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Two blacktip reef sharks in Wild Reef at Shedd Aquarium

Blacktip Reef Shark

The blacktip reef shark is one of the "sharkiest"-looking species among these predators at Shedd. Blacktips are obligate ram ventilators, which means that they have to keep swimming to push oxygen-carrying water over their gills to breathe.

Juvenile blacktip reef sharks look like miniaturized versions of the adults.
A blacktip reef shark, with its iconic triangular fins, cruises through Wild Reef.

A species to watch

Right now, blacktips are one of the most common reef sharks throughout the Indo-Pacific region, from Africa to Hawaii and Japan to northern Australia. But the species is considered "near threatened." Blacktips' small litters and long gestation means populations could rapidly decline from overfishing, drowning in abandoned fishing nets and changes in the ocean environment. Shedd's success breeding blacktips advances our knowledge and helps support a sustainable population among aquariums.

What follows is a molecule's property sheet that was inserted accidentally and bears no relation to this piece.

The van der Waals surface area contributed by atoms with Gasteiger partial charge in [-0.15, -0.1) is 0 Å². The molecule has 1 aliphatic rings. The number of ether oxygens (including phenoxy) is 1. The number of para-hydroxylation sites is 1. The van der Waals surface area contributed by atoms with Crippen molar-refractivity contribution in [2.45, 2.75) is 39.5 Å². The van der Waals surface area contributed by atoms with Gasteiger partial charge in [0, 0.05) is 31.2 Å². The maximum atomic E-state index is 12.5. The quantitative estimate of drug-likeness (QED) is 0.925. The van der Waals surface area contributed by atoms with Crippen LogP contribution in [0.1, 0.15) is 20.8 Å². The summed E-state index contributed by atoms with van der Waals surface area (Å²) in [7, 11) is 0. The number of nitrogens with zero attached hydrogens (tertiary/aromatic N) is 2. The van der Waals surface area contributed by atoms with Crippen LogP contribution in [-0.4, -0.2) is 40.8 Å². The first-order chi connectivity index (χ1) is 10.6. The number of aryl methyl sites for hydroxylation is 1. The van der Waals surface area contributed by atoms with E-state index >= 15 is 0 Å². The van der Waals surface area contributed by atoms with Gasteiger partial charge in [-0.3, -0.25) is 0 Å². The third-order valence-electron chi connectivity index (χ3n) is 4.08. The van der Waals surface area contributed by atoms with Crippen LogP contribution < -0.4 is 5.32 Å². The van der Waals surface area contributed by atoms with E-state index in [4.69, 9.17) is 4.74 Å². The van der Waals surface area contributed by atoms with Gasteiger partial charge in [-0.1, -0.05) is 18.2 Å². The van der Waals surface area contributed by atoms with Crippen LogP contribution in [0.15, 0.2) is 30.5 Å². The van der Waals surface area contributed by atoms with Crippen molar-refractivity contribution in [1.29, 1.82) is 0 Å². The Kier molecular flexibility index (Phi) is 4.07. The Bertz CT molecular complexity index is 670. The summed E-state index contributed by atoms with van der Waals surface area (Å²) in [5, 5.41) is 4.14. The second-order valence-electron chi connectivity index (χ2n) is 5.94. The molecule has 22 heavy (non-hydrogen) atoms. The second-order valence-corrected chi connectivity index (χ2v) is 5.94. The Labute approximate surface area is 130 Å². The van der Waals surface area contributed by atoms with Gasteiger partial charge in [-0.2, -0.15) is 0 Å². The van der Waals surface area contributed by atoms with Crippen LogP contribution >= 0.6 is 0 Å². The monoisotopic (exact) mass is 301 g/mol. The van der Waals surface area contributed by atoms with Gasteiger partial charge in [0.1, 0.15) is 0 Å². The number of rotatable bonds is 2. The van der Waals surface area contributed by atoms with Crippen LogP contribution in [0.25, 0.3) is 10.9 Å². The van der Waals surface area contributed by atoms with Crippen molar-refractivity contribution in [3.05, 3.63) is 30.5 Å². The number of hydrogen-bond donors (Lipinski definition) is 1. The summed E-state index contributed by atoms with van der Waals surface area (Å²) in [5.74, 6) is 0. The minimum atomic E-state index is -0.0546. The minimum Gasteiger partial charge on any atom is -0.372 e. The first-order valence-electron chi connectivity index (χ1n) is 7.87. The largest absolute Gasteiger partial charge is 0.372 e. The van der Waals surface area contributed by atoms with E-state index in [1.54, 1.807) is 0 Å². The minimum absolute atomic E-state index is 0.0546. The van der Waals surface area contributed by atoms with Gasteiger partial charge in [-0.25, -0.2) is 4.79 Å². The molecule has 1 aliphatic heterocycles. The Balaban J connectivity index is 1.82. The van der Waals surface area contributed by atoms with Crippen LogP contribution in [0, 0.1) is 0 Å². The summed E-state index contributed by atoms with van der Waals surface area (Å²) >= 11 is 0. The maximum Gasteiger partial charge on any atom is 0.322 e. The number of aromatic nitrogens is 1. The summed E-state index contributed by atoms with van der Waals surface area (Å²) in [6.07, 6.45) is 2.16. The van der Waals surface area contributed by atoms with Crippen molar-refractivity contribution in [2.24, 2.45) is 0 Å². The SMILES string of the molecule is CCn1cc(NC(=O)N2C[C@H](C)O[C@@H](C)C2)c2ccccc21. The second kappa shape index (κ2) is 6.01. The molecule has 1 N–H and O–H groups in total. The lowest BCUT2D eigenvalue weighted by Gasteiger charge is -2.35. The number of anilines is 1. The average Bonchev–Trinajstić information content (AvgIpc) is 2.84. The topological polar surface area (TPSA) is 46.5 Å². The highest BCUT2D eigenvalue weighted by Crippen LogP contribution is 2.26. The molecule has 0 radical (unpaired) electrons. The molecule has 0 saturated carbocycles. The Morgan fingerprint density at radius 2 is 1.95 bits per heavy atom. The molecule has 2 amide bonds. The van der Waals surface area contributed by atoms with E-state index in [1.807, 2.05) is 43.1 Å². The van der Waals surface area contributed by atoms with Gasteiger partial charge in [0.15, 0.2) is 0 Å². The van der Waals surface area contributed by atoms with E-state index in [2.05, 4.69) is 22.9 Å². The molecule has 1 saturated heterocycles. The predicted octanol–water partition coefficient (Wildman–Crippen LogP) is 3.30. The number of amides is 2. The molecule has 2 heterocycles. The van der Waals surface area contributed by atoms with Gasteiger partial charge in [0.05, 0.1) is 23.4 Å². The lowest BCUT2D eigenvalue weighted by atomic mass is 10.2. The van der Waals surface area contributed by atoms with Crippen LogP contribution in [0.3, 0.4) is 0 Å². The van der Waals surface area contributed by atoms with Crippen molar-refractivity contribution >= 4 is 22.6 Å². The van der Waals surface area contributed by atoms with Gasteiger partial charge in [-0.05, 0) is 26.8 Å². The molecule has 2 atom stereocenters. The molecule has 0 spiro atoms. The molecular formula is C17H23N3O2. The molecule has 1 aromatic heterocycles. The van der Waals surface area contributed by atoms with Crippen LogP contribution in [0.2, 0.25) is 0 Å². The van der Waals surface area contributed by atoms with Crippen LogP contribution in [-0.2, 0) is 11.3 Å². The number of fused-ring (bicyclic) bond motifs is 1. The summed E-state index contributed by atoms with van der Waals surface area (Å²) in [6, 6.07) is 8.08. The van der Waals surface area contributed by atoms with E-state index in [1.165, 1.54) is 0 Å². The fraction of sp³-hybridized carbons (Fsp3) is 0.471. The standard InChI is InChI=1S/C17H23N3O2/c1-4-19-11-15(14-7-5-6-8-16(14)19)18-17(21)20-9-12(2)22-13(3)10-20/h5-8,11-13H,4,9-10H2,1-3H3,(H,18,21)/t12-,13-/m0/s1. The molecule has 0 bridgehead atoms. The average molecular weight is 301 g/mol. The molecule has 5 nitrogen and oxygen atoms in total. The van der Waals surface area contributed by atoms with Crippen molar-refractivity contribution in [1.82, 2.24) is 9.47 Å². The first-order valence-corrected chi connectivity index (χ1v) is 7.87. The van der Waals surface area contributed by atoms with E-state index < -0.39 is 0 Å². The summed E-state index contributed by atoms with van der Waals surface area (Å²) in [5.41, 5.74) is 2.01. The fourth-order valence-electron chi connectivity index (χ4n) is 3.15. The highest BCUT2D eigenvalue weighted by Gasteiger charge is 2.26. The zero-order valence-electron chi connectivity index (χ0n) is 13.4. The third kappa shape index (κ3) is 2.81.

A black tip reef shark, observed by Shedd researchers in the Bahamas, cruises overhead.

What are the odds?

While a black-tipped dorsal fin breaking the surface in a tropical bay might send swimmers splashing toward the shore, these wary sharks are more frightened of us. The chance of death by shark is 1 in 3,748,067. Cars, lightning, fireworks and even vending machines (don’t shake one for that stuck candy bar) are way deadlier. On the other hand, scientists calculate that at least 100 million sharks are killed each year, most of them solely for their fins for soup.

Meet the Sharks

From reef sharks in constant motion to small deep-ocean sharks resting vertically on a rock wall, these awe-inspiring predators are found across our oceans—and throughout Shedd Aquarium. Elegantly slicing through the water, each is different from the next, but all display an eye-catching mixture of beauty and grace. Look closer at the sharks that call Shedd home.

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